A major step towards ending the ongoing dispute between the Coast Tsimshian, comprised of the Metlakatla and Lax Kw’alaams First Nations, and the Federal Government around the development of the Fairview container terminal took place last week with the announcement of a framework agreement between the two parties.
The agreement includes areas such as revenue sharing, land, economic opportunities, governance, jobs and training. According to International Trade Minister David Emerson it was the work of Robert Plecas, a liaison appointed by the government to seek a resolution to the dispute and who tabled his report to government at the beginning of the month that made the announcement possible.
“I indicated to the leadership that what was in that report was something that I thought was supportable. We will be taking it in for federal cabinet approval in the coming weeks, but they wanted some assurances that we were moving in that direction,” he said during an interview at the September 12 grand opening of the container terminal.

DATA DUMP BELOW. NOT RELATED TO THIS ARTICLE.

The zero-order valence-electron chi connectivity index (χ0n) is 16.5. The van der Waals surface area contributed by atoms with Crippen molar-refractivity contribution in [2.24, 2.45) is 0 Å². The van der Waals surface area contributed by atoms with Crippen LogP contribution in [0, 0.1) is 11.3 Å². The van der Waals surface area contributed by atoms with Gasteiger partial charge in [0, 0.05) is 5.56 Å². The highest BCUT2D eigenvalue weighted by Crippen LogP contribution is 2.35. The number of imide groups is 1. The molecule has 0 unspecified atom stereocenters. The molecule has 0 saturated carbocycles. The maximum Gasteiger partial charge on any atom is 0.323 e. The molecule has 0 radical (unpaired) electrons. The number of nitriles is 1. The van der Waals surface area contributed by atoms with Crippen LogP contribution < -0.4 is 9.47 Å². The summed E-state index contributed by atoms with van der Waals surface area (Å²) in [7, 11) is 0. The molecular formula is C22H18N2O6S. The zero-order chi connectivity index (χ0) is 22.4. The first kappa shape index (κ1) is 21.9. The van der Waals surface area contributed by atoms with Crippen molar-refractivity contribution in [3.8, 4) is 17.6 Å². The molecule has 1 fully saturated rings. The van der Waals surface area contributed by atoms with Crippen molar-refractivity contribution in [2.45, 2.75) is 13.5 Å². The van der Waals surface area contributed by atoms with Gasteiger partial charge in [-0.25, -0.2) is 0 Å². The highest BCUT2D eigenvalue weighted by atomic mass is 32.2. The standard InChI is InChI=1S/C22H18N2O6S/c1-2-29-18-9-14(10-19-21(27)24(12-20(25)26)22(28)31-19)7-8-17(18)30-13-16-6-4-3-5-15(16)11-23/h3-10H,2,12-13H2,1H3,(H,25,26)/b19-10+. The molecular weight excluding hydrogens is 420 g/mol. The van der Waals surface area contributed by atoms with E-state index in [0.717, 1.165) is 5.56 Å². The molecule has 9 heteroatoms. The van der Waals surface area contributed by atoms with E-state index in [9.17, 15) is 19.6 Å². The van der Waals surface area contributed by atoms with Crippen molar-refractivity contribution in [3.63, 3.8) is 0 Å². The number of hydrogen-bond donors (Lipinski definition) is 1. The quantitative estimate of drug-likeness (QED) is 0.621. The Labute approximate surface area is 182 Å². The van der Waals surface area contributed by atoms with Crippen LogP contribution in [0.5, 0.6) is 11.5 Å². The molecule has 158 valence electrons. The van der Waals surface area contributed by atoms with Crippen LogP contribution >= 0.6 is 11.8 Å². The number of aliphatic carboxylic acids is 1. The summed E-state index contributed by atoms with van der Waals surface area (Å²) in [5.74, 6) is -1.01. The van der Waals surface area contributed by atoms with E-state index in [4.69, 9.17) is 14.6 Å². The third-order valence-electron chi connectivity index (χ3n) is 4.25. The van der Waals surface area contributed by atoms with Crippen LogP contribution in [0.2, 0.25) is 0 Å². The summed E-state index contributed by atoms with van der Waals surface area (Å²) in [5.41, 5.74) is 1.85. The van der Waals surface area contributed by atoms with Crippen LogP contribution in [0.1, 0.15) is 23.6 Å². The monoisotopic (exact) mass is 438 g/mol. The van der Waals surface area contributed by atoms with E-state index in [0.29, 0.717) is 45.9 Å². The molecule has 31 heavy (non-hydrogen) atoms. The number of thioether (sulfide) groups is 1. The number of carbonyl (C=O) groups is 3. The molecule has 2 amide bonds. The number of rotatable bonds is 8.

“This is not a land claims settlement and it is not the only thing that needs to be done to get First Nations people involved. We need to make sure that all the stakeholders are aware and are doing something substantive to make sure that job opportunities and other opportunities are available to First Nations.”
And while he noted that this was not a legally binding agreement but was a substantial step forward, Metlakatla Chief Harold Leighton noted that there is still more work to be done.
“The information I have is that the framework submission will be going to cabinet in approximately 30 days, and we gave ourselves a time frame of three months to go from a framework agreement to a signed agreement. So we are looking at a December 31 deadline to complete the final negotiations on an agreement,” he said.
“This gives us, at least in Metlakatla, the comfort to move forward.”